FT-IR spectra of synthesized hydroxyapatite nanoparticles; (a) HAP (b) HAPAC (c) HAPTAT (d) HAPCIT.
Fig. 3 FT-IR spectra of synthesized hydroxyapatite nanoparticles; (a) HAP (b) HAPAC (c) HAPTAT (d) HAPCIT.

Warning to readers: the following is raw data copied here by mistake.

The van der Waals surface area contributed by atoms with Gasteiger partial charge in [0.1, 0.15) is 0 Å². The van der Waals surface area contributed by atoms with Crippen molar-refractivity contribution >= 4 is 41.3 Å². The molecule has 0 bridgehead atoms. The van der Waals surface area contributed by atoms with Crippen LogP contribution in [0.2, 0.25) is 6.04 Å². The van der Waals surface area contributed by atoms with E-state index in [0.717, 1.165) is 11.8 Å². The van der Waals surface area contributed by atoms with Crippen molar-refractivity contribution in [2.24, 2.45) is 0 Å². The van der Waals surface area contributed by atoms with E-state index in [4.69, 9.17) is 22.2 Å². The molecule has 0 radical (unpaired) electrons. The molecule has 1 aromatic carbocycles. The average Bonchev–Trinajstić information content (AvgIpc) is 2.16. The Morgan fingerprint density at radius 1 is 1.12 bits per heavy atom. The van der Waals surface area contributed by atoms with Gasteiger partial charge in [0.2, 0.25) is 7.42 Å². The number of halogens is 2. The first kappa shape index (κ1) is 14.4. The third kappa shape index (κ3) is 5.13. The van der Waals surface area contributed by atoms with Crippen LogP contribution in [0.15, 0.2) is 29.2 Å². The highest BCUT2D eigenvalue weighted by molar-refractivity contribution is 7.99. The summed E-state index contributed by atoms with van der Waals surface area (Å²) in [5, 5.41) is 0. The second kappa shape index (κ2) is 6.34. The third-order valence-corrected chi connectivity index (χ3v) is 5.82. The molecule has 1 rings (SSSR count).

IR method was used for the study of crystallinity of HA minerals, which is based on the changes in the phosphate υ1 and υ3 absorbance in 900–1200 cm−1. These spectral features arise primarily from the symmetric (υ1) and antisymmetric (υ3) P–O stretching modes of the synthesized HA phosphate groups.28 Therefore, we expect that the analysis of this spectral region would lead to multiple bands arising from both the phosphate υ1 and υ3 modes.27 Changes in this spectral region for a series of synthetic hydroxyapatites with crystalline sizes 6–20 nm were analyzed with curve fitting and second derivative spectroscopy. Analysis was done with peak fitting software and the peak-fitting algorithm creates Lorentzian-Gaussian bands that are added to produce a computed spectrum, which was compared with the experimental spectrum. To enhance the visibility of the changes in the FT-IR absorbance spectra accompanying maturation of the crystals, second-derivative spectroscopy was used to define the underlying bands in a better way. A mixed Gaussian-Lorentzian band shape was used to fit the region. Fig. 4. displays spectra representative of poorly crystalline HA, with the experimental and calculated contours overlaid along the individual sub-bands. It was reported that six or more components are necessary and sufficient for a suitable fit in this spectral region.27 To correlate the subtle changes in the FT-IR absorbance spectra with those of the XRD patterns, a curve fitting algorithm was used, the underlying components of both the FT-IR and X-ray data of synthesized HA was calculated. Fig. 5. depicts typical curve fit data of the FT-IR spectra and XRD patterns of all the poorly crystalline HA samples. For each of the HA synthesized samples, the crystal sizes calculated from the FWHH of the XRD peaks, after curve fitting were compared with the percentage areas of the FT-IR sub-bands. The percentage areas of the FT-IR sub-bands were plotted against the calculated crystal sizes using the FWHH of the corresponding X-ray diffraction peaks to obtain spectra-structure correlations as shown in Fig. 6.